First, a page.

Preservation at the Sesquicentennial
By James Lighthizer
(June 2009 Civil War News - Preservation Column)
Often, when I speak about my goals for the Civil War Preservation Trust, I find my listeners initially taken aback by one of my themes.
Those unfamiliar with the organization and our efforts are surprised to hear me declare the urgency of our mission and insist that our window of opportunity for protecting the hallowed ground of our Civil War battlefields is rapidly closing.
How can anything related to the events of a century and a half ago be time sensitive, they ask.
The sad truth is that roughly 30 acres of battlefield land are destroyed each and every day, paved over and lost forever. Even in our current economic climate, the steady stream of loss continues, leading me to a sobering conclusion — ours is the last generation with the opportunity to ensure that appropriate portions of these sites remain.
It is, indeed, a daunting challenge, but I believe we will continue to rise to the occasion.
I also believe firmly that our preservation efforts in the next few years will take on an even greater significance as we commemorate the 150th anniversary of the tragic events that took place on these battlefields.
Communities and organizations across the country will strive to capture the spirit and memory of the war through exhibits, lectures and other events. No doubt these endeavors will have a valuable and wide-reaching impact. However, no result can be more lasting or fitting than the permanent protection of the battlefields where our ancestors fought and bled.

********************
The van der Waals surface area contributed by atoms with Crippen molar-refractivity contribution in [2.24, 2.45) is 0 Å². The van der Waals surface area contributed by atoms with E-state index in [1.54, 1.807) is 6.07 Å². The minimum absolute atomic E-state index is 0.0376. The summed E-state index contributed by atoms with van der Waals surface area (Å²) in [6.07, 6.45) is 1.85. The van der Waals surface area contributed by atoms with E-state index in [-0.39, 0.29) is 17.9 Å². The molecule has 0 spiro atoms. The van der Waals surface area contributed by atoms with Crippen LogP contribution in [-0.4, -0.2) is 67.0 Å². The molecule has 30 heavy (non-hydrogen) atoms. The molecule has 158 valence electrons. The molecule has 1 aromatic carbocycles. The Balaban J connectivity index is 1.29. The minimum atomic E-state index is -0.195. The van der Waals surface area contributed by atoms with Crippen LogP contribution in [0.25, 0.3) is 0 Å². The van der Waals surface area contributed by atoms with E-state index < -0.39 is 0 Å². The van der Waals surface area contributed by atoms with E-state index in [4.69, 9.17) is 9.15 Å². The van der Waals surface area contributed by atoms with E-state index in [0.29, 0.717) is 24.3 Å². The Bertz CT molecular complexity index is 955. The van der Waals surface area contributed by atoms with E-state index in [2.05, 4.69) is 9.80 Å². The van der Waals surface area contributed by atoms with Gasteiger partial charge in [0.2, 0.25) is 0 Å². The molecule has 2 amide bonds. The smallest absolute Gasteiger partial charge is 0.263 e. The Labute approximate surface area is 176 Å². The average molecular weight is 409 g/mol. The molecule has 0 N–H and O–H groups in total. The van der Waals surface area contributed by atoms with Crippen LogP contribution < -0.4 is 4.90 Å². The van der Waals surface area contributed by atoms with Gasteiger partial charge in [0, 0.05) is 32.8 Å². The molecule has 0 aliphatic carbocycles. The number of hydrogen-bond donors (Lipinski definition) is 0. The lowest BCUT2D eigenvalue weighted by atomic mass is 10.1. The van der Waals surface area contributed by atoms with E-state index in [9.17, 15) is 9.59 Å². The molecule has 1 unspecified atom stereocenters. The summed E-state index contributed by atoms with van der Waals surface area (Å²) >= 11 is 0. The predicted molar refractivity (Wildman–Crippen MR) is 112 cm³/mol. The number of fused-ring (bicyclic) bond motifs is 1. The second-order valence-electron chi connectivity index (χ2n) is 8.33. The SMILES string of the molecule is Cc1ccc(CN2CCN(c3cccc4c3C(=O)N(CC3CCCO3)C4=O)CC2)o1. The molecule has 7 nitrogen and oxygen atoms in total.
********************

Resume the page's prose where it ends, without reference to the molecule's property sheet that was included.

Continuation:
Nor am I alone in this sentiment. In 1864, a New York sergeant entrenched near Atlanta was eloquent and prophetic in his call for the work that we modern preservationists are still engaged in.
Albert Finbar Kennelly wrote that saving the physical site itself would be to create a “monument to celebrate the events that transpired there; each rifle-pit and battery speaking more to the heart of the spectator than would whole volumes of history.”
These words truly get to the heart of our mission and its imperative. Each and every acre of these battlefields is truly hallowed ground, but they are not static sites. They are dynamic outdoor classrooms and provide a more interactive learning experience than any library or museum.
Preserving this land, both out of respect for the sacrifices made there and for its continuing educational value, should be a major goal for the sesquicentennial commemorations now taking shape.
Currently, a wide variety of agencies, commissions and other bodies are hard at work formulating the guiding principles for their sesquicentennial activities. They have a truly unique opportunity — the perfect framework to reexamine public perceptions of the Civil War, the most formative of experiences in our nation’s past.
The ensuing century and a half have allowed greater perspective on the myriad causes, motivations and repercussions of the conflict, and these eminent individuals and groups should and must work hard to ensure these themes become incorporated into the public understanding of the multifaceted history we hold so dear.